The Best Books on The Russian Revolution | Five Books Expert RecommendationsMake Your Own List. The Russian revolution was the beginning of the modern age, says award-winning author Roland Chambers. How did you stumble on his extraordinary story? In , there was a bundle of papers released by the British public archives which showed that Ransome had been a spy for the British intelligence services during the Russian revolution. I thought this was fascinating. So it was a surprise to me and many people that Ransome was a spy. Most people thought he just sailed boats in the Lake District.
The Best Books to Read on the Russian Revolution, a Recommended List
He talks to a number of senior characters within the Bolshevik party as if they were friends of his, which they kind of were. Independent Premium app! Ten Days That Shook the World by John Reed A buccaneering east-coast American radical despatched to cover the revolution is hypnotised by it and his reports combined to make a book that had a huge impact in the US and beyond. It was the most important political event of the 20th century - the beginning of the modern age.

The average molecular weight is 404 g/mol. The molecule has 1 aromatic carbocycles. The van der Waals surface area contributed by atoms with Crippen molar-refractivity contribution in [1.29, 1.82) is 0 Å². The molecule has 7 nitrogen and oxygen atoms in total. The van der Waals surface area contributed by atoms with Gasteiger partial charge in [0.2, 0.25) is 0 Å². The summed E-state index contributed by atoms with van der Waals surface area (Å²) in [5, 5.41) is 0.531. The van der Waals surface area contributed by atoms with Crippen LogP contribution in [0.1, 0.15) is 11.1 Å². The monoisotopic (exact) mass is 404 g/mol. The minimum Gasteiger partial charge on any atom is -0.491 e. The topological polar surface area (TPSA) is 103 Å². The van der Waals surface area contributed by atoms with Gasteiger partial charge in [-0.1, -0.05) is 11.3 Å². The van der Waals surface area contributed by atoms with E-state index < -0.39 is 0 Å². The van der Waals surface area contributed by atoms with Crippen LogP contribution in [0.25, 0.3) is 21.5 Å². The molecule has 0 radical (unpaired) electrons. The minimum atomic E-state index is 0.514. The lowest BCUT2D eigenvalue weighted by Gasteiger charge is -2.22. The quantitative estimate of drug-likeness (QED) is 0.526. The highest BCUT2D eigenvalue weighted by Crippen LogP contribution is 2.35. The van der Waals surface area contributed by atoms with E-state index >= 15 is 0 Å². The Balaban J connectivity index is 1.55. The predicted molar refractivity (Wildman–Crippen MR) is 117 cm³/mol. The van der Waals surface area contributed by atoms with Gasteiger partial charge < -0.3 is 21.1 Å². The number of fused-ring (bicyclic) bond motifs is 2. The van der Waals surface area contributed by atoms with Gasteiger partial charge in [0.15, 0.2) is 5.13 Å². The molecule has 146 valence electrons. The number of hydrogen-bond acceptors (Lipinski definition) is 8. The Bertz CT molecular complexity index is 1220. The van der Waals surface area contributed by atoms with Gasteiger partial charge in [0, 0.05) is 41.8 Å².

And like Lenin, he went out of his way to manipulate those conditions, says award-winning author Roland Chambers, among other subjects! The Russian revolution was the beginning of the revoultion age. Want an ad-free experience.
Top 10 books of radical history
History of Russia (PARTS 1-5) - Rurik to Revolution
On the afternoon of July 4, , thousands of soldiers, sailors and workers converged on a former royal palace, a sprawling Palladian structure in the Russian capital, then called Petrograd. Four months had passed since the so-called February Revolution forced Czar Nicholas II from the throne, and the democratic socialists and liberals who had taken control were locked in a mounting power struggle marked by shifting alliances, palace intrigues and occasional street fighting. The protesters were acting on the orders of the small but militant Bolshevik wing of the Marxist Russian Social Democratic Party, which had been busy propagandizing military units and factory workers. With gangs in armored cars and trucks roaming the city, they were already in de facto control. Vladimir Lenin was inside the palace waiting to proclaim a new government. But the Bolshevik plan soon fizzled.